The solitary pain of Elliott Smith has connected with millions world wide and nowhere is it as raw or as sublime as it is on his third album, Either/Or.
Elliott Smith honed his very own style of acoustic-punk, stylistically stripping back the meandering complexities of folk traditions. The chords are simple, melodies tempered and the songs never make it past the 4 minute mark. The simplicity allows the listener unfettered access into Elliot Smith’s emotional state, eschewing extraneous studio production that would only act as a distraction to its human side. There are few artists that allow you deep into their soul like Smith, that lay bare their regrets and fears so candidly.
His pop classicism shines gloriously on the seething Pictures of Me which spits at those who misrepresent him in the media and see his mental health as a marketing strategy (“So sick and tired of these pictures of me/Everybody’s dying just to get the disease), Say Yes, a rare moment of (modulated) light and Between The Bars, a song about alcoholism that plays like a beguiling spell. All are indebted to the Lennon and McCartney’s melodic turns, of which Smith took his inspiration from for the album.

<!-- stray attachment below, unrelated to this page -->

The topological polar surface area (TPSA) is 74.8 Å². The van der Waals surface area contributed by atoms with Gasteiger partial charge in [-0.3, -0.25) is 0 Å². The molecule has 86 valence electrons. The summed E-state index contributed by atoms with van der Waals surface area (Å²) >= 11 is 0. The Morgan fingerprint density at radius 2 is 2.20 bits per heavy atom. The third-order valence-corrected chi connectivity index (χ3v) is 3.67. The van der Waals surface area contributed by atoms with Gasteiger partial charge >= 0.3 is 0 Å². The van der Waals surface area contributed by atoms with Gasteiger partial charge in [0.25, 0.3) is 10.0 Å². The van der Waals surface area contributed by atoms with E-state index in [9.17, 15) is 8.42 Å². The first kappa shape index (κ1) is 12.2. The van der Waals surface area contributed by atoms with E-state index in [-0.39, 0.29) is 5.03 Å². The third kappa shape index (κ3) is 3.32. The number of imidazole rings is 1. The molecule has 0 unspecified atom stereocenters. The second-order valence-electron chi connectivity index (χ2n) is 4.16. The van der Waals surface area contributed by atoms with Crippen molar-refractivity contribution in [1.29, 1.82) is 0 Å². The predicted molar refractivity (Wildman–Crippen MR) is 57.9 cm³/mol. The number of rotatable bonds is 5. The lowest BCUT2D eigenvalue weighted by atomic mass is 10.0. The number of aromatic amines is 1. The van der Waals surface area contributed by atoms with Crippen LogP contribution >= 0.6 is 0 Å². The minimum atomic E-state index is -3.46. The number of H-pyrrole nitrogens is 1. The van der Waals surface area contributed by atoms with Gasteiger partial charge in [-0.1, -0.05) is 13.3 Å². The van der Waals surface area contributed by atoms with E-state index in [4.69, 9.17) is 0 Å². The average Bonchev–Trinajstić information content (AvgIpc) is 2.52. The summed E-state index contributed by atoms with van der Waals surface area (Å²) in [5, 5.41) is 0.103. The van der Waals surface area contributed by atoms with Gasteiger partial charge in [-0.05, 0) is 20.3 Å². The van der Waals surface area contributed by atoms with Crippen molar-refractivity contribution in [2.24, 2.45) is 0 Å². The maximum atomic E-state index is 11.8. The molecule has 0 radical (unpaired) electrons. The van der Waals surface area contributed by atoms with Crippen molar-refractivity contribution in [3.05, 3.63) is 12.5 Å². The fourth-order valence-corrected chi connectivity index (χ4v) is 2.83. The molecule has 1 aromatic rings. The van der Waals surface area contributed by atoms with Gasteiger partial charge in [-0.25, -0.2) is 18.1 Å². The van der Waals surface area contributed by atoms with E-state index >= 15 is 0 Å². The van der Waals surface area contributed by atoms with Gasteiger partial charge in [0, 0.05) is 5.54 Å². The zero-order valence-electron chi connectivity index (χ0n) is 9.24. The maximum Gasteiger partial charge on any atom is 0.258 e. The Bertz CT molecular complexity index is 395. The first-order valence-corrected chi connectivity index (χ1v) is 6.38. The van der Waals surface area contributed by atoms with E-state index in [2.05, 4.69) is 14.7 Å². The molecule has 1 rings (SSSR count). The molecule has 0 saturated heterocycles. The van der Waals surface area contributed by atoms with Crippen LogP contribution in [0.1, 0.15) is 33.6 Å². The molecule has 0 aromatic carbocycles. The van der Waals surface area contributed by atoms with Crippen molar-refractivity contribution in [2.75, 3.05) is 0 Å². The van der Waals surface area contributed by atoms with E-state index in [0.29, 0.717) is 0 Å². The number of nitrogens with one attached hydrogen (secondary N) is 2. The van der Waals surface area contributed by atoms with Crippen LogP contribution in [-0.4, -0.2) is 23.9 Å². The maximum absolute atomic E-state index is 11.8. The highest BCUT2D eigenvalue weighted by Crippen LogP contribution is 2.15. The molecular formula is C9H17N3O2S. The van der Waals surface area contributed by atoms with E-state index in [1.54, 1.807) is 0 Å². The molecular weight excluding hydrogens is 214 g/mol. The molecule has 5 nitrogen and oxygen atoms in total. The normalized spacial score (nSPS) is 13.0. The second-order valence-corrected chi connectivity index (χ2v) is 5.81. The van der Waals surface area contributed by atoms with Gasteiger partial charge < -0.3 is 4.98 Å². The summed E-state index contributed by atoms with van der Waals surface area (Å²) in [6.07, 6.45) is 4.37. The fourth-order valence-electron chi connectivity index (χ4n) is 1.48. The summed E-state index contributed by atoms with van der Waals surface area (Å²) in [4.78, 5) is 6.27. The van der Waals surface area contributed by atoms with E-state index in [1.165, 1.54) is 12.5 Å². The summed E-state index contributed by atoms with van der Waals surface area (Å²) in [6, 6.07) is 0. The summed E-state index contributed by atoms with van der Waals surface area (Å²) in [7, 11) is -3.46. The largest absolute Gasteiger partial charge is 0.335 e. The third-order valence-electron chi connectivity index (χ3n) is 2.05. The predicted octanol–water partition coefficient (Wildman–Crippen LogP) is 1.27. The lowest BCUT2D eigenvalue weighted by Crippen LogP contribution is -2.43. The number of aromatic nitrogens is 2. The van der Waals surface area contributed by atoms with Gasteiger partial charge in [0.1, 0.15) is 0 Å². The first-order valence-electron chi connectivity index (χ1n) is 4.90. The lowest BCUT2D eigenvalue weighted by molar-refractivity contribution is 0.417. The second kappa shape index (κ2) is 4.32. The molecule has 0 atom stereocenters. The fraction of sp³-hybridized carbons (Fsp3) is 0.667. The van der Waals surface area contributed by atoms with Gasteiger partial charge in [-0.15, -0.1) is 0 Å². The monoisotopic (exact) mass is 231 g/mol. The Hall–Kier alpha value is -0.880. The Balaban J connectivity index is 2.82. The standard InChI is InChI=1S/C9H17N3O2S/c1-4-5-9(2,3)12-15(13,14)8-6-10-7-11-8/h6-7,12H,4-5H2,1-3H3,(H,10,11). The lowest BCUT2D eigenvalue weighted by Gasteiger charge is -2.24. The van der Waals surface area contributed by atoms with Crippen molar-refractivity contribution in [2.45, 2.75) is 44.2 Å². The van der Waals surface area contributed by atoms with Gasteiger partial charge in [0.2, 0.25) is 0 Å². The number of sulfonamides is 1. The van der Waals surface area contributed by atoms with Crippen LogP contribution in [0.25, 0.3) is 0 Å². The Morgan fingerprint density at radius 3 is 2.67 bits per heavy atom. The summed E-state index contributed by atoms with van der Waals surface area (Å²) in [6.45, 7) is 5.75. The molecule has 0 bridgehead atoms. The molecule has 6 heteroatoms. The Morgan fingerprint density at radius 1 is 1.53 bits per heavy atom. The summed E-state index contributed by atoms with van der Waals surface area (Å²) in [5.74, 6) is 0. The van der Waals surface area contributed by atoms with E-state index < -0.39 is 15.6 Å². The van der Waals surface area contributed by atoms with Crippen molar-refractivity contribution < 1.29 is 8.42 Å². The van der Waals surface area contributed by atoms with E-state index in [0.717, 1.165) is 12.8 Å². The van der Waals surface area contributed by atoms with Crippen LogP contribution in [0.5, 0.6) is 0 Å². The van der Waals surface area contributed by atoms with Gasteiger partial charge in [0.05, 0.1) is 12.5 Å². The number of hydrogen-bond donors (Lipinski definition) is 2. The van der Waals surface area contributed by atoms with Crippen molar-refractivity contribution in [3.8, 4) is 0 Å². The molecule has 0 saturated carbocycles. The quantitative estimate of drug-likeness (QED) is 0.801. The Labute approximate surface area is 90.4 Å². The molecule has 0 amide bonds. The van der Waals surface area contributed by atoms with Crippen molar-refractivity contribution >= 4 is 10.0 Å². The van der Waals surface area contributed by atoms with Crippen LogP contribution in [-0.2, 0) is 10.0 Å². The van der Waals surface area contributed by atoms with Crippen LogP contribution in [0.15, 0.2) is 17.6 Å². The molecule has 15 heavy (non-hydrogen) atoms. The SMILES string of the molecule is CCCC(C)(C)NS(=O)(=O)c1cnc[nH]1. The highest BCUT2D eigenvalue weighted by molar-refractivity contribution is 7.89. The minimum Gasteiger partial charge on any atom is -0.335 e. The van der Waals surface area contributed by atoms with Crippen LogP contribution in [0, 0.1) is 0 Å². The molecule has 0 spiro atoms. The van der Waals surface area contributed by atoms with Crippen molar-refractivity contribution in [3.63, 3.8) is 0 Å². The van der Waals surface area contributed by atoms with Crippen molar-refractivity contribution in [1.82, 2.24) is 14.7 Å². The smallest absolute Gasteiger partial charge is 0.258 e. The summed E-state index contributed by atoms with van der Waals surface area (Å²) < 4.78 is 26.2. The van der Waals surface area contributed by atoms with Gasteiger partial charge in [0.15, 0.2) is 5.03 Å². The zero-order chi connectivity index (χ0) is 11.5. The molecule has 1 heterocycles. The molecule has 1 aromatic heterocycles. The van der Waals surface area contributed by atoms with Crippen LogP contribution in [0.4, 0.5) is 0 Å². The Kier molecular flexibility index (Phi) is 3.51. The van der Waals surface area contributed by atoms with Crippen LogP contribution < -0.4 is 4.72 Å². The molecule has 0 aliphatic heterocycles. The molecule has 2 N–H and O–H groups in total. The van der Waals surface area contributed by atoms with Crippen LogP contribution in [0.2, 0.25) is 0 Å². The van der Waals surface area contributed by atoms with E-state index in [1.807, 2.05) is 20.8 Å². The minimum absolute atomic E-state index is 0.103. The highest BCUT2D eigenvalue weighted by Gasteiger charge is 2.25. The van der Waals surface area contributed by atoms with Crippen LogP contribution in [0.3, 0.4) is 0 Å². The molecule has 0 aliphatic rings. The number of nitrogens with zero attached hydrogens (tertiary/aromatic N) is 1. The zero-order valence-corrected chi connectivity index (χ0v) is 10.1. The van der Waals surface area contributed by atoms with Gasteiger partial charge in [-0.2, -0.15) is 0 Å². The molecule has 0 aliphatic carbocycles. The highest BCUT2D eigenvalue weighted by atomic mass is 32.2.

Smith returns to his grunge roots on Cupid’s Trick and on the self-flagellating Almeda, he deals out harsh truths to himself (“Nobody broke your heart/You broke your own because you can’t finish what you start”). 2:45 AM is quintessential bleary eyed Smith, full of anger, addiction and vulnerability.
In 1998 three songs from Either/Or featured on the Oscar winning drama, Good Will Hunting. This spelt the beginning and the end for Smith. An Oscar nomination, two major label albums and global recognition would follow, but his addiction and depression spiralled and 5 years later he was dead, with two self inflicted stab wounds to his chest.
His approachability and honesty is what gave Smith his cult status and Either/Or is him at his most poignant and undiluted.
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